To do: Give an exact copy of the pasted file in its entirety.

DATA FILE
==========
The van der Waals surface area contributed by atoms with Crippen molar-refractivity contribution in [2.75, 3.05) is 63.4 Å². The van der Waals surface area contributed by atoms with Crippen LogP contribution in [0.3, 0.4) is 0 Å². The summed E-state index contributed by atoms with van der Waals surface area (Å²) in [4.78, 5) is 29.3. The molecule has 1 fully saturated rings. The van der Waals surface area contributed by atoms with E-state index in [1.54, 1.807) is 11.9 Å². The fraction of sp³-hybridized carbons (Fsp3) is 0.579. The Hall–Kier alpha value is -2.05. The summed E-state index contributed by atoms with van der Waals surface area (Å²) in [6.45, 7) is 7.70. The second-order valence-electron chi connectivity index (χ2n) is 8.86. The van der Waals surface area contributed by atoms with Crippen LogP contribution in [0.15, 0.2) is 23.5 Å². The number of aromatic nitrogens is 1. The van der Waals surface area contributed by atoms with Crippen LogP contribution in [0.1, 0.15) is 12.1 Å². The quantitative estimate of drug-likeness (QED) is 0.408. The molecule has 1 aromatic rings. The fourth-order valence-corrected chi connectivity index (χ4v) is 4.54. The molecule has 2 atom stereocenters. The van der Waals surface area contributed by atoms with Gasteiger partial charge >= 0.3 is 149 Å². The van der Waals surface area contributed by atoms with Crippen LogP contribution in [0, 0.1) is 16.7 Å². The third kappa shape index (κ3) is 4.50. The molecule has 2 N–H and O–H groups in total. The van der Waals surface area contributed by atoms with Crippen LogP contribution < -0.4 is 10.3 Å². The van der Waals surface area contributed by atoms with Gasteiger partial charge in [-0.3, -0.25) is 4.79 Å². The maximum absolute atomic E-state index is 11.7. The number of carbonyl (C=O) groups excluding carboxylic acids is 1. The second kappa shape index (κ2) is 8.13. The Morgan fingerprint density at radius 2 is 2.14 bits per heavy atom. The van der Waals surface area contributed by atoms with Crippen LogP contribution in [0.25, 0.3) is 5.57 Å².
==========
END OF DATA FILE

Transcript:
The van der Waals surface area contributed by atoms with Crippen molar-refractivity contribution in [2.75, 3.05) is 63.4 Å². The van der Waals surface area contributed by atoms with Crippen LogP contribution in [0.3, 0.4) is 0 Å². The summed E-state index contributed by atoms with van der Waals surface area (Å²) in [4.78, 5) is 29.3. The molecule has 1 fully saturated rings. The van der Waals surface area contributed by atoms with E-state index in [1.54, 1.807) is 11.9 Å². The fraction of sp³-hybridized carbons (Fsp3) is 0.579. The Hall–Kier alpha value is -2.05. The summed E-state index contributed by atoms with van der Waals surface area (Å²) in [6.45, 7) is 7.70. The second-order valence-electron chi connectivity index (χ2n) is 8.86. The van der Waals surface area contributed by atoms with Crippen LogP contribution in [0.15, 0.2) is 23.5 Å². The number of aromatic nitrogens is 1. The van der Waals surface area contributed by atoms with Crippen LogP contribution in [0.1, 0.15) is 12.1 Å². The quantitative estimate of drug-likeness (QED) is 0.408. The molecule has 1 aromatic rings. The fourth-order valence-corrected chi connectivity index (χ4v) is 4.54. The molecule has 2 atom stereocenters. The van der Waals surface area contributed by atoms with Gasteiger partial charge >= 0.3 is 149 Å². The van der Waals surface area contributed by atoms with Crippen LogP contribution in [0, 0.1) is 16.7 Å². The third kappa shape index (κ3) is 4.50. The molecule has 2 N–H and O–H groups in total. The van der Waals surface area contributed by atoms with Crippen LogP contribution < -0.4 is 10.3 Å². The van der Waals surface area contributed by atoms with Gasteiger partial charge in [-0.3, -0.25) is 4.79 Å². The maximum absolute atomic E-state index is 11.7. The number of carbonyl (C=O) groups excluding carboxylic acids is 1. The second kappa shape index (κ2) is 8.13. The Morgan fingerprint density at radius 2 is 2.14 bits per heavy atom. The van der Waals surface area contributed by atoms with Crippen LogP contribution in [0.25, 0.3) is 5.57 Å².